#BookReview: The Witches of St. Petersburg by Imogen Edwards-Jones

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Inspired by real characters, this transporting historical fiction debut spins the fascinating story of two princesses in the Romanov court who practiced black magic, befriended the Tsarina, and invited Rasputin into their lives—forever changing the course of Russian history.

As daughters of the impoverished King of Montenegro, Militza and Stana must fulfill their duty to their father and leave their beloved home for St. Petersburg to be married into senior positions in the Romanov court. For their new alliances to the Russian nobility will help secure the future of the sisters’ native country. Immediately, Militza and Stana feel like outcasts as the aristocracy shuns them for their provincial ways and for dabbling in the occult. Undeterred, the sisters become resolved to make their mark by falling in with the lonely, depressed Tsarina Alexandra, who—as an Anglo-German—is also an outsider and is not fully accepted by members of the court. After numerous failed attempts to precipitate the birth of a son and heir, the Tsarina is desperate and decides to place her faith in the sisters’ expertise with black magic.

Promising the Tsarina that they will be able to secure an heir for the Russian dynasty, Militza and Stana hold séances and experiment with rituals and spells. Gurus, clairvoyants, holy fools, and charlatans all try their luck. The closer they become to the Tsarina and the royal family, the more their status—and power—is elevated. But when the sisters invoke a spiritual shaman, who goes by the name of Rasputin, the die is cast. For they have not only irrevocably sealed their own fates—but also that of Russia itself.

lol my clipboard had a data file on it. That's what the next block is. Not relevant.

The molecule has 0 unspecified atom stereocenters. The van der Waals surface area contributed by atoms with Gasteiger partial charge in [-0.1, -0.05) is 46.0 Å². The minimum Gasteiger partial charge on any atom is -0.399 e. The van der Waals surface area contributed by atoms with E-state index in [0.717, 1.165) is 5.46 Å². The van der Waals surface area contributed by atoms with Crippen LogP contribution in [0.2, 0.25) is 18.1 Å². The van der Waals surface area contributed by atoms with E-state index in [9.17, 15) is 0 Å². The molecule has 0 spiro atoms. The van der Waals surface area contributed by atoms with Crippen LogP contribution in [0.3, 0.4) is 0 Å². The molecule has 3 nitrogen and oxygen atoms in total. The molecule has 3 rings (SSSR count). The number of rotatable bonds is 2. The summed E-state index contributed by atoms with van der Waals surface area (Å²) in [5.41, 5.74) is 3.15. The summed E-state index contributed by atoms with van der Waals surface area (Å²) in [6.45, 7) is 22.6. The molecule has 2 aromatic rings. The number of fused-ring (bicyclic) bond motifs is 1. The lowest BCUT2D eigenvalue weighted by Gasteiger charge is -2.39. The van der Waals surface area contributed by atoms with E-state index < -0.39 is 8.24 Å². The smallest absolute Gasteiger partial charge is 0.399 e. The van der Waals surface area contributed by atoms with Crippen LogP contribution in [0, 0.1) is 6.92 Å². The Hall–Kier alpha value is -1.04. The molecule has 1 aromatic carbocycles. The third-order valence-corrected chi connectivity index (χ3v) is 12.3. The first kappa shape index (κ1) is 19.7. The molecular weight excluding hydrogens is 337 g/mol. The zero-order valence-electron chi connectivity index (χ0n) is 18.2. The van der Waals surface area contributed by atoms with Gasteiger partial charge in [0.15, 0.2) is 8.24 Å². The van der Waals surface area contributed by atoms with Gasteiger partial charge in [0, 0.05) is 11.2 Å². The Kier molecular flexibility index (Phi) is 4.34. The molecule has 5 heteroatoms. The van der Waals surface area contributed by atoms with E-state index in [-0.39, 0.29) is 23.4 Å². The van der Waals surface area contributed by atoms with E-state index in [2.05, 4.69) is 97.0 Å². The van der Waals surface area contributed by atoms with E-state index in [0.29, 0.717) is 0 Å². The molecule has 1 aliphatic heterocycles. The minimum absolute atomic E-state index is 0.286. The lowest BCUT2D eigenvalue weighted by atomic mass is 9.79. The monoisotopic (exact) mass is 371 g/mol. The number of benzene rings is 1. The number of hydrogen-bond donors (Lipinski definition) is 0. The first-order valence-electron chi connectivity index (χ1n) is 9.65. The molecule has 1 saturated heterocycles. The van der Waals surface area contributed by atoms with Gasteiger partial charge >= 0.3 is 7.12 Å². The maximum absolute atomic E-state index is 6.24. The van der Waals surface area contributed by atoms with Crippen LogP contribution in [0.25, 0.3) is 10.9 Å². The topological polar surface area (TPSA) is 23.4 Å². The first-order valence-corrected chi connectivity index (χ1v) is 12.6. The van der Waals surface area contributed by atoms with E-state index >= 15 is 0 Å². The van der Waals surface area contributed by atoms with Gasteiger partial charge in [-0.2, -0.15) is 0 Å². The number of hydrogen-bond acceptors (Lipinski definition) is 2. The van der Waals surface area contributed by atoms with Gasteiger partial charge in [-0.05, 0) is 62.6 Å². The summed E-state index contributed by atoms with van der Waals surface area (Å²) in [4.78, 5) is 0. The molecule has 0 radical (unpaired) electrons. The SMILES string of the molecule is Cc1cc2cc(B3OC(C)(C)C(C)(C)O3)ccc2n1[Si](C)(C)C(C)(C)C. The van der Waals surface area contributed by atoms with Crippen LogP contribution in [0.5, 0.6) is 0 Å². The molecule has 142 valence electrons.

Brimming with black magic, sex and intrigue, The Witches of St. Petersburg is an exquisite historical fiction debut novel filled with lush historical details from the Romanov era.

Fair warning folks, Imogen Edwards-Jones’ The Witches of St. Petersburg is not appropriate for those with weak constitutions and before anyone asks, the answer is no, that statement has absolutely nothing to do Rasputin’s gherkin-scented breath or wart-tipped phallus.

The hard truth of the matter is that if you can’t stomach the prying of a half-developed chick from its egg, the disintegration of a miscarried fetus as part of a summoning spell, or the idea of Alexandra Feodorovna dropping to her knees to scoop up and eat vomit from the snow-covered ground, this book isn’t for you.

Genre readers who get frustrated when significant liberties are taken with the source material might want to think twice here too. A date change is one thing, but pitching Suzanna Catharina de Graaff’s claim as fact is a bit of a stretch. An interesting and arguably creative stretch, but a stretch just the same.

At four hundred and sixty-four pages, The Witches of St. Petersburg is an absolute beast! The pacing is also slow and I had a tough time with the characters. I don’t mean that I hated them or anything. I just couldn’t understand them or their motivations. Were they selfish social climbers or self-sacrificing Montenegrin royalty? The novel vacillates back and forth, but the lack of clarity made it impossible for me to appreciate what either sister was about.

There’s some interesting content in this piece and I think the author flirts with some very interesting concepts, but the execution was all over the place. Complex stories are great, but they need to translate and I can’t say I felt this one succeeded on that front.

Not for me and not something I’d have an easy time recommending forward.

Rating: ★ ★ ☆ ☆ ☆
Obtained from: Edelweiss
Read: September 25, 2018

She couldn't help thinking how cruel it was to be born a woman, how cruel is was to be powerless and unable to decide one's own fate...



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